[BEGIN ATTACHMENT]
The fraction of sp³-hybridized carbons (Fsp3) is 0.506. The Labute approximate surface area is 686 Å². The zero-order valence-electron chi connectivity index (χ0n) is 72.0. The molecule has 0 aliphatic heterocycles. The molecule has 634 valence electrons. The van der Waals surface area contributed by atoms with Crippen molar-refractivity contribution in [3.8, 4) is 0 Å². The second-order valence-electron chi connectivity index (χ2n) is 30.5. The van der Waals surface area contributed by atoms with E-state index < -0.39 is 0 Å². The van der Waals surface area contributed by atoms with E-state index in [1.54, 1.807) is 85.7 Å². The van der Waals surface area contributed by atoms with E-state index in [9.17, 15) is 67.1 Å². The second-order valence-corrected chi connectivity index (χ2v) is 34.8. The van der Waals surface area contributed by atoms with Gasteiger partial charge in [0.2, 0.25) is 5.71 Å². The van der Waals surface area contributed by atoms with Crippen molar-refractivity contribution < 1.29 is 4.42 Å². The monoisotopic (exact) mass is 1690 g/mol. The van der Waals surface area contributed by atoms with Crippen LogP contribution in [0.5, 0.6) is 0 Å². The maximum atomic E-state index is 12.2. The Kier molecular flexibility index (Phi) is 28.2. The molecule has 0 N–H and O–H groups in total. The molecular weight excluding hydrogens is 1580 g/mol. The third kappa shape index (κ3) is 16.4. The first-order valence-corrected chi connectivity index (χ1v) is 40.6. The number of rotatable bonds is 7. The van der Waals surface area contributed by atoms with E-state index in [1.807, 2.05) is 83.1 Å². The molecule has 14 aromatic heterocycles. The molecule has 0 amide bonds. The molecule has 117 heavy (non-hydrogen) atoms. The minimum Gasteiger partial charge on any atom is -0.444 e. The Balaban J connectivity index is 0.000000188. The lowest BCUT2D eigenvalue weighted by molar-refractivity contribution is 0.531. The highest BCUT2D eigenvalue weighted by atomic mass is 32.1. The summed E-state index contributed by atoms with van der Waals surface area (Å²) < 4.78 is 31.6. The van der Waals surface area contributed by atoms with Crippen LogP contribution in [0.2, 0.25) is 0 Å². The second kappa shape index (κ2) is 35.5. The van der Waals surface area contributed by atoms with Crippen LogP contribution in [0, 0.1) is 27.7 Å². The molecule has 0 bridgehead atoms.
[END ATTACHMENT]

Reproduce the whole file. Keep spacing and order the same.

The fraction of sp³-hybridized carbons (Fsp3) is 0.506. The Labute approximate surface area is 686 Å². The zero-order valence-electron chi connectivity index (χ0n) is 72.0. The molecule has 0 aliphatic heterocycles. The molecule has 634 valence electrons. The van der Waals surface area contributed by atoms with Crippen molar-refractivity contribution in [3.8, 4) is 0 Å². The second-order valence-electron chi connectivity index (χ2n) is 30.5. The van der Waals surface area contributed by atoms with E-state index < -0.39 is 0 Å². The van der Waals surface area contributed by atoms with E-state index in [1.54, 1.807) is 85.7 Å². The van der Waals surface area contributed by atoms with E-state index in [9.17, 15) is 67.1 Å². The second-order valence-corrected chi connectivity index (χ2v) is 34.8. The van der Waals surface area contributed by atoms with Gasteiger partial charge in [0.2, 0.25) is 5.71 Å². The van der Waals surface area contributed by atoms with Crippen molar-refractivity contribution < 1.29 is 4.42 Å². The monoisotopic (exact) mass is 1690 g/mol. The van der Waals surface area contributed by atoms with Crippen LogP contribution in [0.5, 0.6) is 0 Å². The maximum atomic E-state index is 12.2. The Kier molecular flexibility index (Phi) is 28.2. The molecule has 0 N–H and O–H groups in total. The molecular weight excluding hydrogens is 1580 g/mol. The third kappa shape index (κ3) is 16.4. The first-order valence-corrected chi connectivity index (χ1v) is 40.6. The number of rotatable bonds is 7. The van der Waals surface area contributed by atoms with E-state index in [1.807, 2.05) is 83.1 Å². The molecule has 14 aromatic heterocycles. The molecule has 0 amide bonds. The molecule has 117 heavy (non-hydrogen) atoms. The minimum Gasteiger partial charge on any atom is -0.444 e. The Balaban J connectivity index is 0.000000188. The lowest BCUT2D eigenvalue weighted by molar-refractivity contribution is 0.531. The highest BCUT2D eigenvalue weighted by atomic mass is 32.1. The summed E-state index contributed by atoms with van der Waals surface area (Å²) < 4.78 is 31.6. The van der Waals surface area contributed by atoms with Crippen LogP contribution in [0.2, 0.25) is 0 Å². The second kappa shape index (κ2) is 35.5. The van der Waals surface area contributed by atoms with Crippen LogP contribution in [0, 0.1) is 27.7 Å². The molecule has 0 bridgehead atoms.